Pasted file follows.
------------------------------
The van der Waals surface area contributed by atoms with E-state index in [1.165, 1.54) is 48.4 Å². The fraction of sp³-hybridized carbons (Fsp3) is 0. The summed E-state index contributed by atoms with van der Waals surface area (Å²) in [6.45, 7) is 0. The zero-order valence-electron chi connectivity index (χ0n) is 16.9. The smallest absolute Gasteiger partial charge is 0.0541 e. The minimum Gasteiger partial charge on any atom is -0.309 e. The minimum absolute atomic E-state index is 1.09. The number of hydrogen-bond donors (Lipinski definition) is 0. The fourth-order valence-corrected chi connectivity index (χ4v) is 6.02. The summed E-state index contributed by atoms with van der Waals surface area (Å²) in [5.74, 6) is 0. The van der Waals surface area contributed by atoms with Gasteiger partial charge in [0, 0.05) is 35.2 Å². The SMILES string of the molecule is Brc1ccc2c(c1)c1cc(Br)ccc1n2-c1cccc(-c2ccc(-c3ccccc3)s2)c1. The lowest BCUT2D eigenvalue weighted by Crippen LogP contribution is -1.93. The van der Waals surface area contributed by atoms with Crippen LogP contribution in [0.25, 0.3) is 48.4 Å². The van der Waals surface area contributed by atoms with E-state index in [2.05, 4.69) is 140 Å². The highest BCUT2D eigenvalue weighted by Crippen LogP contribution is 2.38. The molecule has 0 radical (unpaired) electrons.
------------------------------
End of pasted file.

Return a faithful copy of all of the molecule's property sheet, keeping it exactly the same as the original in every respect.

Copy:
The van der Waals surface area contributed by atoms with E-state index in [1.165, 1.54) is 48.4 Å². The fraction of sp³-hybridized carbons (Fsp3) is 0. The summed E-state index contributed by atoms with van der Waals surface area (Å²) in [6.45, 7) is 0. The zero-order valence-electron chi connectivity index (χ0n) is 16.9. The smallest absolute Gasteiger partial charge is 0.0541 e. The minimum Gasteiger partial charge on any atom is -0.309 e. The minimum absolute atomic E-state index is 1.09. The number of hydrogen-bond donors (Lipinski definition) is 0. The fourth-order valence-corrected chi connectivity index (χ4v) is 6.02. The summed E-state index contributed by atoms with van der Waals surface area (Å²) in [5.74, 6) is 0. The van der Waals surface area contributed by atoms with Gasteiger partial charge in [0, 0.05) is 35.2 Å². The SMILES string of the molecule is Brc1ccc2c(c1)c1cc(Br)ccc1n2-c1cccc(-c2ccc(-c3ccccc3)s2)c1. The lowest BCUT2D eigenvalue weighted by Crippen LogP contribution is -1.93. The van der Waals surface area contributed by atoms with Crippen LogP contribution in [0.25, 0.3) is 48.4 Å². The van der Waals surface area contributed by atoms with E-state index in [2.05, 4.69) is 140 Å². The highest BCUT2D eigenvalue weighted by Crippen LogP contribution is 2.38. The molecule has 0 radical (unpaired) electrons.